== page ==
By the early 1970s King Faisal wanted the Saudi Arabian National Guard, commanded by his half brother, Prince Abdullah, included in the overall modernization of Saudi Arabian armed forces. At the insistence of King Faisal, Abdullah acquiesced to modernize the Guard and began talks to secure assistance from the U.S. government.By personal background and culture, Prince Abdullah had a far greater affinity to the Bedouin world than to the modern world of American technology.
In September 1971, the king asked for assistance from the United States. The resulting study formulated a plan to improve the National Guard’s equipment and training. In early 1972, Prince Abdullah began talks with the Mediterranean Division about implementing a modernization program. As talks progressed in early 1972, Abdullah repeatedly requested explanations from American personnel of the processes involved in Foreign Military Sales. The Americans had a substantial amount of work to do in developing working relationships and procedures with HRH Abdullah and National Guard Staff. Drawing on a long-standing relationship between the British military and the Saudi Arabian National Guard, one of the experienced British advisers warned that SANG leaders had no real knowledge even of their own government’s administrative procedures for approving projects or for arranging payments.
A year later, on 19 March 1973, the United States and Saudi Arabia signed a memorandum of understanding that included the sale of equipment; design and construction of facilities; development and initial operation of a training program; and design and implementation of communications, logistical, and maintenance systems. This document was very similar to the memorandum signed in 1972 establishing the Saudi Naval Expansion Program.
The Department of the Army assigned overall management responsibility for the SANG modernization program to the U.S. Army Materiel Command (AMC). In late April 1973, the U.S. Army Materiel Command received orders to appoint a program manager and to establish a program management office for the SANG modernization program. AMC established the Office of the Program Manager for the Saudi Arabian National Guard (OPM-SANG).
Training of the national guard became the responsibility of the Vinnell Corporation of the United States in 1975. About 1,000 United States Vietnam veterans were initially recruited to serve in the long-term training program designed to convert the guard into a mobile and hard-hitting counterinsurgency force that could also reinforce the regular army if necessary. These contractors were supervised by a United States military group with the designation Office of the Program Manager--Saudi Arabian National Guard (OPM-SANG).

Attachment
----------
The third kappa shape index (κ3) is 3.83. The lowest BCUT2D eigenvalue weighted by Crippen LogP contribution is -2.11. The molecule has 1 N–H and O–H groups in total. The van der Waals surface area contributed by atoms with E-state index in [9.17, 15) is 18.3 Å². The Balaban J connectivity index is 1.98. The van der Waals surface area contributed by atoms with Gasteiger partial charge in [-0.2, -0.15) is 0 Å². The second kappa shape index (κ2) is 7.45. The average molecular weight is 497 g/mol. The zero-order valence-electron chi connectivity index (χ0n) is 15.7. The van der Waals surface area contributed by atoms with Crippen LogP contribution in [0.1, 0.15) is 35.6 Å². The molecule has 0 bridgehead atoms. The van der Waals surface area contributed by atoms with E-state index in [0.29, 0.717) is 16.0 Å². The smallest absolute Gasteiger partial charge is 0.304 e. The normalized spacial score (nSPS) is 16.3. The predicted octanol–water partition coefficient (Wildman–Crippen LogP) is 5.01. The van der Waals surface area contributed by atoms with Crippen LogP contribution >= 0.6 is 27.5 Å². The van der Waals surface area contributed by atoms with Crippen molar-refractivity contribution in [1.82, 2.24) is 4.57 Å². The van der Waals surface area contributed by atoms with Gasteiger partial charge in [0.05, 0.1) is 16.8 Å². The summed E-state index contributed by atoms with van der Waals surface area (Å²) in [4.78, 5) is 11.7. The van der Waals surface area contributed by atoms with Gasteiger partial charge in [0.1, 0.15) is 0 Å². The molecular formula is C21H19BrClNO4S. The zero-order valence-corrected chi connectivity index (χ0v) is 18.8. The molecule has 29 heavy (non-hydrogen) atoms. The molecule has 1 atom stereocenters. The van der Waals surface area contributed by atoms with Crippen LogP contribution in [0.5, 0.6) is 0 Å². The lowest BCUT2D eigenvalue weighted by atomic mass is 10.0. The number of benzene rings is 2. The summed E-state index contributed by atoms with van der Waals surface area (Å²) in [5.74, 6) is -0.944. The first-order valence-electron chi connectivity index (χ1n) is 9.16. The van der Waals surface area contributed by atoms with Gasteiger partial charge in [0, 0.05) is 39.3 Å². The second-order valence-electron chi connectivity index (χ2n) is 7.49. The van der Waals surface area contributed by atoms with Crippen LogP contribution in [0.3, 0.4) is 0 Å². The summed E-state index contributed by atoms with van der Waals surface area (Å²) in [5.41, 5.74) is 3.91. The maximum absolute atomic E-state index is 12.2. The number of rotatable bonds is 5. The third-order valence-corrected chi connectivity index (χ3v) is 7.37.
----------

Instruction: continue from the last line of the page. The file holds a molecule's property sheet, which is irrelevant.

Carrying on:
On 24 August 1981 the United States and Saudi Arabia signed a six-year memorandum of understanding concerning the development of a comprehensive health care system for the Saudi Arabian National Guard. Since September 1979 when Prince Abdullah requested assistance from several countries, the U.S. has carried on negotiations with the SANG. The prince had asked for a complete health care system throughout his kingdom, to include construction and operation of hospitals and clinics, training programs, a logistics system, a field medical service, a medical records system, and a medical evacuation system. A team of Army Medical Department and Corps of Engineer personnel developed an intensive plan for accomplishing these objectives in August 1980. The Army provided the plan to the Saudi National Guard. Further discussions with Prince Abdullah revealed that his immediate interest was to open and have in operation two hospitals already under construction -- one in Riyadh and one in Jidda.
Other countries expressed interest in the project and negotiated with the Saudi Arabian National Guard at the same time as the United States. In December 1980 the Saudis agreed that the British should operate the hospital in Jidda. Additionally, the Saudi National Guard and Great Britain entered into a memorandum of understanding for development and implementation of an entire health care system for the Saudi Guard. The following month the U.S. proposed that the U.S. operate and maintain the Riyadh hospital complex as a 200-bed acute-care facility. The Saudi Guard accepted the proposal, and the U.S. prepared an appropriate letter of offer and acceptance. However, the Saudi Guard wanted a memorandum of understanding similar to the one with Britain, addressing the entire medical project. Following detailed negotiations, the two countries signed the memorandum of understanding on 24 August 1981. The dollar estimates for a complete health care system were in the billions.
During the 1950s and early 1960s, the regular army and the national guard were both small and of roughly equal strength. The guard suffered when the army's expansion was given priority, but in the 1970s the decline was reversed when the guard was converted to a light mechanized force with the help of United States advisers. Initially consisting of four combined arms battalions, the active-duty component had by 1992 been enlarged to two mechanized brigades, each with four infantry battalions, an artillery battalion, and engineering and signals companies. The guard's mobility over desert terrain was assured by 1,100 V150 Commando wheeled APCs. Firepower came from 105mm and 155mm towed howitzers, 106mm recoilless rifles, and TOW antitank missiles mounted on APCs.